Human Traffic (2000) from Johnny Web (Uncle Scoopy; Greg Wroblewski)

Considering that this is a type of movie convention that I particularly dislike - people facing the camera and talking directly to the audience - I actually watched this, so I suspect it's pretty good, and you'll like it a lot if you're interested in the weekend party life of young, 90's, Welsh ravers.
I think the strongest element of the film is that it is anti-sensational. The characters are almost too realistic, getting so personal that you almost wish you knew less about them.

One guy rants on (pretty humorously) about his case of "Mr Floppy", and his entire life seems to consist of running into women with whom he couldn't get it up.


Danny Dyer's buns are seen as he masturbates.

Lorraine Pilkington's breasts are seen in several very brief peeks.

When guys talk about sex, they get right to the heart of the matter - did she come? When girls talk, they also get to the heart - so how big is his dick? None of this namby-pamby phony-baloney movie relationship violin music crap, just the down and dirty biology that really obsesses the very young and drug-addled.

Each of the five main characters has a totally lifeless existence during work and family hours. It's only the 48 hours of weekend freedom that gives them any zing.

By the way, I think the chances are that you don't want your kids to see this, because it is defiantly and joyfully pro-drugs (well, we won't be doing this forever), pro-anarchy, and pro-nihilism. It advocates a hedonistic and opportunistic living in the moment. In other words, it is probably a very accurate picture of the disaffected youth of this particular time and place. Now that I think about it, it's not so different from the carpe diem mentality of the youth of many times and many places.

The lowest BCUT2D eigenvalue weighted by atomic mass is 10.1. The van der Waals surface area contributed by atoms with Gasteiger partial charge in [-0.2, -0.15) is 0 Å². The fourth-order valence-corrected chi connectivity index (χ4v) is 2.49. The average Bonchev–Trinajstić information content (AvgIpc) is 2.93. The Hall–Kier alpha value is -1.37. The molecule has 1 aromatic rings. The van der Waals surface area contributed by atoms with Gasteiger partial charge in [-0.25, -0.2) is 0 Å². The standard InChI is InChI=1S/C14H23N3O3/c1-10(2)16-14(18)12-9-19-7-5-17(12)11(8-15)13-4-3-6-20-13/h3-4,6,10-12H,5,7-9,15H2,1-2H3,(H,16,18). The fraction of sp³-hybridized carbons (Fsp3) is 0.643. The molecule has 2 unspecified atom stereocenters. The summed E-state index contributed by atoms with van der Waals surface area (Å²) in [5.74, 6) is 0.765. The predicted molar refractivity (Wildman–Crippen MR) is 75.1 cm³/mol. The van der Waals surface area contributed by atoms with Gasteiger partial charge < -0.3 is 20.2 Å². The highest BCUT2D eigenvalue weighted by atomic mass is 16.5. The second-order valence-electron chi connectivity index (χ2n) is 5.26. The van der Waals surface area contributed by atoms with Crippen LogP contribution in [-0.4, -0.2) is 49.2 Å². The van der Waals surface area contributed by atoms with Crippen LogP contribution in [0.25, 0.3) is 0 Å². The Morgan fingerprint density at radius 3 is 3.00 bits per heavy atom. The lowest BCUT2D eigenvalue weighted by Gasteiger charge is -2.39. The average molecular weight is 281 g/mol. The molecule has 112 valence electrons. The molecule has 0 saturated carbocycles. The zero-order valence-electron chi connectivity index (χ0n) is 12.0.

DVD info from Amazon.

Widescreen anamorphic, 1.85:1, a pretty good transfer

No significant other features.

The film really goes in its own direction, and the balance between plot and character study is non-traditional, to say the least. That is to say it's 0% plot, 100% character study. It's essentially just a look at one weekend in the lives of five young adults. Those 48 hours of madness represent a typical weekend for them, not a sensationalized movie weekend. They don't have any major crises, or fight off any aliens or meteors. They take drugs, dance, move relationships forward, talk about what they like and dislike, have dinner with their parents while they fight hangovers, that kind of stuff.

If the basic premise sounds interesting to you, I think you'll find the execution quite good. I don't think it has enough crossover appeal to reach you if this is not normally your type of subject or your type of movie.

The Critics Vote

  • General consensus: two or two and a half stars. Ebert 2/4, Berardinelli 2.5/4

The People Vote ...

  • With their votes ... IMDB summary: IMDb voters score it a near-classic at 7.0.
  • With their dollars ... pretty much absolute zero in the USA. It got a 26 screen trial, and even that failed miserably - total gross $100,000. It did a respectable but unspectacular two million pounds in the U.K.
My guideline: A means the movie is so good it will appeal to you even if you hate the genre. B means the movie is not good enough to win you over if you hate the genre, but is good enough to do so if you have an open mind about this type of film. C means it will only appeal to genre addicts, and has no crossover appeal. D means you'll hate it even if you like the genre. E means that you'll hate it even if you love the genre. F means that the film is not only unappealing across-the-board, but technically inept as well.

Based on this description, this film is between C and B, probably closer to C.

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